April 1, 2009
Social Media Best Practices for Law Students
Laura Bergus, an enterprising student at Iowa College of Law, is working with her school's administration to "get real" about social media by revising their black-and-white advice ("don't use social media") to be in line with the reality of being a 21st-century, digitally connected law student. In addition to the usual advice on how to set privacy settings, etc, the guide should also include much more affirmative and proactive suggestions on how to construct an online identity for the sake of job-hunting and future professional practice. This emphasis on what positive steps law students should be taking is, IMHO, a much more effective route than simply telling students not to do things, because these good behaviors not only help give students a leg-up but also "crowd out" stupid / harmful behavior.
- Social Media Best Practices for Law Schools (Part 1)
- Social Media Best Practices for Law Schools (Part 2)
Laura is currently surveying students to gather background information on how students already use social networking.
I'm very much looking forward to whatever results from this exciting process!
- Gene Koo
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It's all in the timing. Yesterday, in Criminal Procedure-Adjudication, I was teaching the Fair Trial unit, and much of the class discussion turned on a question not in the casebook: what relevance do the rules in cases like Powell v Superior Court (trial of the policemen charged w beating Rodney King), and the older US Supreme Court cases (Murphy v Florida and before) have in a world where (mostly) everyone Twitters, is on FB, and, in checking their Yahoo or AOL mail, inadvertantly sees on the splash page, stories about whatever the trial-of-the-century is that they might be sitting on as a juror?
It was as good of a conversation as we have ever had (it's a very lively class, and I love it), but one of the points was how out of touch most judges are with the world of social networking, and how as lawyers of my generation decide it is time to go to Boca or Scottsdale (NB to those who know me; this is just a metaphor!) and *all* lawyers are constantly online, will the courts get it, and will they adjust? How will judges admonish jurors? How will these admonitions be enforced?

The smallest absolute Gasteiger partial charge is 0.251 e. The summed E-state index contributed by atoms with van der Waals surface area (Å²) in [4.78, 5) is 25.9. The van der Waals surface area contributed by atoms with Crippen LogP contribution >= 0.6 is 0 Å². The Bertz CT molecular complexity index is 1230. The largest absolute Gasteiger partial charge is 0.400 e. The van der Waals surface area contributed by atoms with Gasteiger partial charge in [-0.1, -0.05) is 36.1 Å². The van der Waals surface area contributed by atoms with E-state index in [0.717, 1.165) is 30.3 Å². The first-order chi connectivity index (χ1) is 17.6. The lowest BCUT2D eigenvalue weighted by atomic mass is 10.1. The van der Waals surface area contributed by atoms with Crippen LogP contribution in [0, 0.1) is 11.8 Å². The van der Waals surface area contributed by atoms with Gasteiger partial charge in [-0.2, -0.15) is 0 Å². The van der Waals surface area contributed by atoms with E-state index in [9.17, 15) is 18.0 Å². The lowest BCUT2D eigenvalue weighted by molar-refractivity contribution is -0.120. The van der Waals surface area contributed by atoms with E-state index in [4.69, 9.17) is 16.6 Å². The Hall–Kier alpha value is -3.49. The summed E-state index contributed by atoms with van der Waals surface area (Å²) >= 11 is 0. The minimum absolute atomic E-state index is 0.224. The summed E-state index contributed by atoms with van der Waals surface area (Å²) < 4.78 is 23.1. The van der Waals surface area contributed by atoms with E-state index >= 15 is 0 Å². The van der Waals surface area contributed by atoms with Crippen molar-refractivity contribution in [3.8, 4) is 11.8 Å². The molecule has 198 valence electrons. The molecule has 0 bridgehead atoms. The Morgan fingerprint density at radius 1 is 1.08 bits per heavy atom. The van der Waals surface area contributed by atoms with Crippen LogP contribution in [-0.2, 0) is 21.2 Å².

Many of you know that I run an online program at New York Law School, so I guess I do have a dog in the race wrt the need for law schools, at least, to "get" the fact that it wasn't it like it was when many of us were in law school. To tell our students to stay away from Facebook strikes me as futile as telling Bob Dylan to stay away from electric rock 'n' roll. The barn door has been open for too long, and ain't closing again... And in the long run, I think that that is a good thing.
Posted by: Michael Perlin | Apr 2, 2009 7:32:53 AM
It should soon become a standard of due care to do total e-discovery on the adverse lawyer looking for improper motive, and on the judge after the first adverse ruling, looking for bias. These are the pitiless, mortal enemy of the innocent defendant. They should live in perpetual doubt about their personal fates. If the judge resists, demand recusal. If refused, demand removal by the administrative judge. If refused, demand a mistrial. If refused, one has a basis for reversible error on appeal and for a complaint to the Judicial Review Board (one parsed utterance at a time, once a month for years).